Royal Jordanian completes turnaround, resumes long haul growth with Guangzhou and Jakarta
Royal Jordanian has completed a challenging turnaround and is on track to post a profit for 2015 after incurring steep losses in 2013 and 2014. A drastic network restructuring and efficiency improvements driven by the introduction of Boeing 787s has enabled the flag carrier to return to the black despite lingering unfavourable market conditions in the Levant region.
Royal Jordanian is starting to resume network growth – albeit modestly and with relatively low risk. Guangzhou and Jakarta are being added in early Dec-2015 while Kuala Lumpur is being upgraded to non-stop by improving utilisation of its widebody fleet.
The addition of Guangzhou and Jakarta expands Royal Jordanian’s long haul network from seven to nine destinations. Its short/medium haul network, which shrunk by over 10 destinations in 2014, is also starting to see modest growth.
Royal Jordanian completes network restructuring
Royal Jordanian currently operates a fleet of seven widebody and 20 single aisle passenger aircraft to almost 50 destinations. Its network currently consists of only seven long haul destinations, including four in North America and three in East Asia, and about 40 short/medium haul destinations in the Middle East, North Africa and Europe.
2014 was a year of transformation for Royal Jordanian as the airline cut 13 short and medium haul destinations, including all three of its destinations in South Asia and both of its destinations in West Africa. It also suspended seven regional routes in the Middle East and North Africa, including two routes which were taken over by charter subsidiary Royal Wings, and one European route. Two more regional routes were suspended in early 2015 as Royal Jordanian stopped serving both its destinations in Yemen.
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2014 was also a year of transformation for the Royal Jordanian fleet as the carrier took delivery of five 787-8s, enabling the retirement of all four of its inefficient A340-200s and one of its three A330-200s. The only changes to its much newer single aisle fleet were the removal of two of its five Embraer E195s, resulting in a single aisle reduction from 22 to 20 aircraft as 12 A320 family aircraft was maintained along with three E175s.
Royal Jordanian fleet summary: as of 26-Oct-2015
|Aircraft||In Service||In Storage||On Order*|
The five 271-seat 787-8s, which were delivered between Aug-2014 and Nov-2014, has significantly improved the profitability of Royal Jordanian’s long haul network. The five 787s are now used on all of the carrier’s long haul routes, to London Heathrow and some regional flights within the Middle East. With London, Royal Jordanian has discovered the 787 can be as profitable as the smaller A321 even when carrying only 167 passengers (the capacity of its A321) once factoring in the larger cargo payload and improved operating economics.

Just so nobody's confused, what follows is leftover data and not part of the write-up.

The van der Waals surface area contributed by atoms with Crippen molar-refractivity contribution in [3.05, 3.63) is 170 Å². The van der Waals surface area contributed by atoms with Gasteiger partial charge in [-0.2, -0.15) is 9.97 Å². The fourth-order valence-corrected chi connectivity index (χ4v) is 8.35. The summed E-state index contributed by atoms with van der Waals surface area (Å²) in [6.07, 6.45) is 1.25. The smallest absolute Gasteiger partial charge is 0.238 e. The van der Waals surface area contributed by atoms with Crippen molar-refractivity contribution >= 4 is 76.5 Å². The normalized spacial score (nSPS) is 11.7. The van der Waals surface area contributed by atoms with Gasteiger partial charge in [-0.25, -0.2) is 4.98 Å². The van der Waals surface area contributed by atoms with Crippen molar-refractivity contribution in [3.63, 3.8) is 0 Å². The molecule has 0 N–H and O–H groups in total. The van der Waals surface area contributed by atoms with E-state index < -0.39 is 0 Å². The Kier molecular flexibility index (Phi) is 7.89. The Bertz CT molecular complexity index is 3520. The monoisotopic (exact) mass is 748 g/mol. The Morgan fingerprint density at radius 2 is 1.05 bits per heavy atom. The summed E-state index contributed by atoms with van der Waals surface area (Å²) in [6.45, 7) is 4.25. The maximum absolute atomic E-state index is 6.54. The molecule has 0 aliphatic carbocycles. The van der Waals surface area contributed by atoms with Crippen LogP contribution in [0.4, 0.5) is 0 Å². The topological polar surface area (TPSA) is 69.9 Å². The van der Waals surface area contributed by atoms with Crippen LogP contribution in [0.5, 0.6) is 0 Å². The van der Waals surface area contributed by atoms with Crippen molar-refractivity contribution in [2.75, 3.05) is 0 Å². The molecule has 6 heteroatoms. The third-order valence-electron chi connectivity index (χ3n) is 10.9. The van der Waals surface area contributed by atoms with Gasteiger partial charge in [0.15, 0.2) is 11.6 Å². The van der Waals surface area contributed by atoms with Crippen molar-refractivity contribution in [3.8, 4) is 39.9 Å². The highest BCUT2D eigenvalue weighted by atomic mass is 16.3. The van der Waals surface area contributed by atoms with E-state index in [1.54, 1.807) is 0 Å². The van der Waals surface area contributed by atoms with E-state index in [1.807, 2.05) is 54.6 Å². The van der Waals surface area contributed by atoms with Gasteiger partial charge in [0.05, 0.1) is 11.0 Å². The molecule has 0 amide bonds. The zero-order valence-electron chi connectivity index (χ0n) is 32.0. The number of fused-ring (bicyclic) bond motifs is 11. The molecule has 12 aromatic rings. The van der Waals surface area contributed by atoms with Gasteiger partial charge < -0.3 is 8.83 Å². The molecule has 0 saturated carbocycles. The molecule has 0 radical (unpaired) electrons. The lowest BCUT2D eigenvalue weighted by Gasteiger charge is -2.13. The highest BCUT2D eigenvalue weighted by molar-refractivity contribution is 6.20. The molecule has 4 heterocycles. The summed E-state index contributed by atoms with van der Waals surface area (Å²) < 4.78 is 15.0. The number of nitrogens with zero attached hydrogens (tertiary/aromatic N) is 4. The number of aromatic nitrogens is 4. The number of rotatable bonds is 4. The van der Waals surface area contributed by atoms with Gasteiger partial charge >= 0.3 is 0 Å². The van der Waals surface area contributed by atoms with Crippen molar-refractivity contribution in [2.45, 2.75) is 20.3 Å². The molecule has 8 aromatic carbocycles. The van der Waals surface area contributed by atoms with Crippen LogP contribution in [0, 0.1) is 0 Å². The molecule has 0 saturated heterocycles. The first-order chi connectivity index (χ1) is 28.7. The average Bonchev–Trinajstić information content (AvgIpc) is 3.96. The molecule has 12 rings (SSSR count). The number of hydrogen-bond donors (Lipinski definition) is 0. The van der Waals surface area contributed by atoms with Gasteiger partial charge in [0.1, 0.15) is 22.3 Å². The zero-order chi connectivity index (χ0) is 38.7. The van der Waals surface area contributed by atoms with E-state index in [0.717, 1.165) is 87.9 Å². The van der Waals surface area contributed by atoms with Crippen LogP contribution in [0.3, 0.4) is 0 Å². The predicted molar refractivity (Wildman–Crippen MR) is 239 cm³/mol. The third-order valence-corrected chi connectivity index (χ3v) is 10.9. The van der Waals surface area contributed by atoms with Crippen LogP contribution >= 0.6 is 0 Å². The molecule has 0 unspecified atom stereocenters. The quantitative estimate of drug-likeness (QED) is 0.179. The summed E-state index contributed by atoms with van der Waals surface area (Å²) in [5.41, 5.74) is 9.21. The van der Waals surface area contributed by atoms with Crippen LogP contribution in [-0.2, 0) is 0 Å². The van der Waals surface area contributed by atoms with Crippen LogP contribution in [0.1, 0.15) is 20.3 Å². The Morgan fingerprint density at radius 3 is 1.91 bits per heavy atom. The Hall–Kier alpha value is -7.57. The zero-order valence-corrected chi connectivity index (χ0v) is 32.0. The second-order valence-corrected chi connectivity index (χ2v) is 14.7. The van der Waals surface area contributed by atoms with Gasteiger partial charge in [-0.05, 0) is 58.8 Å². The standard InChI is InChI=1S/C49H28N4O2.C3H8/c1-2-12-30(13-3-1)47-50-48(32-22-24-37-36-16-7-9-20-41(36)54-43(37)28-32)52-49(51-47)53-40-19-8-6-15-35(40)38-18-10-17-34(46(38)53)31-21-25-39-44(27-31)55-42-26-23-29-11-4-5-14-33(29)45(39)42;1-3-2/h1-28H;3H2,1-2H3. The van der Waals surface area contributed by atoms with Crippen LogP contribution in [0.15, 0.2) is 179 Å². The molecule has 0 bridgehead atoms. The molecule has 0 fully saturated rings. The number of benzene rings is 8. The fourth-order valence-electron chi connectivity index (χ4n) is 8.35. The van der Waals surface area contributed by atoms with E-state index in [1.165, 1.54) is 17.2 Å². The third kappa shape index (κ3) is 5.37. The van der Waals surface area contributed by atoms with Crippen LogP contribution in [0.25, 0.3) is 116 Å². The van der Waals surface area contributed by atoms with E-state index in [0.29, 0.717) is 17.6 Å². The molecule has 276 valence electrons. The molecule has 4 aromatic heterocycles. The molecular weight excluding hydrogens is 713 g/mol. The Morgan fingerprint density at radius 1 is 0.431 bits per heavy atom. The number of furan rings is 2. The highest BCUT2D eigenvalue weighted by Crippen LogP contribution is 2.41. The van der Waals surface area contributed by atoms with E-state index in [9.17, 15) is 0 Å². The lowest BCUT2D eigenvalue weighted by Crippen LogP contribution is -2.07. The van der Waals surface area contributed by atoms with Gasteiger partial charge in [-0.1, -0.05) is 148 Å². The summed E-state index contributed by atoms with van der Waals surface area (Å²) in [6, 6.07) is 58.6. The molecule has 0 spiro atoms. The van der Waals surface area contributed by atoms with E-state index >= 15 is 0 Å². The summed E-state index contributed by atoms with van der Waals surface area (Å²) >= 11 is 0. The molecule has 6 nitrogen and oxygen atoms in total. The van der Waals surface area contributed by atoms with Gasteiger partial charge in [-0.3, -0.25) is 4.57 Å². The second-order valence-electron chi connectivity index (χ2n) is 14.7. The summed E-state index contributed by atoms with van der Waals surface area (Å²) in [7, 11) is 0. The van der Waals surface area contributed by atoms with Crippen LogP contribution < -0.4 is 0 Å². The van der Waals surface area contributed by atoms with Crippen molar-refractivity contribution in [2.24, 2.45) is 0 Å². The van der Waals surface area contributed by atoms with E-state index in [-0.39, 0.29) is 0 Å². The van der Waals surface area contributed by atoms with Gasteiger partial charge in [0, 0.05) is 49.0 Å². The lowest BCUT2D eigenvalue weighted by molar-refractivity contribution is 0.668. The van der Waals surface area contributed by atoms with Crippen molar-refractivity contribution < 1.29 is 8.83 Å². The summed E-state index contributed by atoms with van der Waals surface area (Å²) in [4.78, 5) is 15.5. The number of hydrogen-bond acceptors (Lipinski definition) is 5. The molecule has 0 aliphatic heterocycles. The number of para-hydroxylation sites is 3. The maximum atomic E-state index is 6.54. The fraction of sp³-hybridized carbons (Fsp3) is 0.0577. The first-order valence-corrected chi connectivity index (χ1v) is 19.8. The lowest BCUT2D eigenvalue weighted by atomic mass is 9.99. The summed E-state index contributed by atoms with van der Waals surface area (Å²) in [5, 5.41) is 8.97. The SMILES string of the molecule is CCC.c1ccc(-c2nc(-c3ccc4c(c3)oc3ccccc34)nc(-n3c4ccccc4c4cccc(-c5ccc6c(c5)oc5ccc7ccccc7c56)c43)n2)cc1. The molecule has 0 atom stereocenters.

Royal Jordanian is back in the black, on track for its largest profit since 2009
The 787s are one of five main drivers to Royal Jordanian’s turnaround in 2015. The carrier generated a net profit of about JOD26 million (USD18 million) through the first three quarters of 2015 compared to a loss of about JOD15 million (USD21 million) for the same period of 2014.
Royal Jordanian is expected to end 2015 with a profit of approximately JOD20 million (USD28 million) compared to a loss of about JOD40 million (USD56 million) in CY2014. The flag carrier also incurred stiff losses in 2013 and 2011, when Royal Jordanian was impacted by the Arab Spring, and was roughly break-even in 2012.
An annual profit of JOD20 million would represent the largest profit for Royal Jordanian since 2009, when market conditions were much more favourable. Royal Jordanian completed an initial public offering in late 2011 but the size of the float has been reduced in recent years and the government again now owns a majority stake in the flag carrier.
Royal Jordanian annual net profit/loss (in JOD millions): 2007 to 2014
Royal Jordanian adjusts to challenging market conditions
Other main drivers to Royal Jordanian’s turnaround include the reduction in fuel prices, the suspension of unprofitable routes, cost reduction initiatives and improved revenue management. The approximately USD80 million swing in the bottom line from 2014 to 2015 is a particularly noteworthy accomplishment as market conditions in Jordan and neighbouring countries have remained extremely challenging.
The deteriorating security situation in Yemen forced Royal Jordan to suspend Aden and Sana'a in early 2015. Yemen was a key market for Royal Jordanian and particularly was a strong contributor of traffic to its US routes.
Libya was also an important market for Royal Jordanian until the flag carrier had to suspend its three Libyan destinations in 2014 for security reasons. Royal Jordanian suspended services to Syria, where it served Aleppo and Damascus, in 2012.
Regional instability also has significantly impacted inbound traffic to Jordan. Visitor numbers to Jordan are down by about 12% through the first three quarters of 2015, including a 26% reduction from Europe, its largest source market, and a 40% reduction from Asia. Royal Jordanian relies heavily on inbound tourism as it accounts for nearly half of total international seat capacity to and from Jordan.
The outbound Jordanian market and expatriate or migrant worker traffic has not been impacted. But these segments of the market are extremely seasonal.
Royal Jordanian has had to increase its reliance on sixth freedom traffic even as it has reduced total seat capacity. Transit traffic typically is lower yielding but Royal Jordanian has been able to improve profitability of its transit traffic by dropping city pairs which had been highly unprofitable and focusing on more attractive markets.
Gulf carrier competition forced Royal Jordanian to drop South Asia and West Africa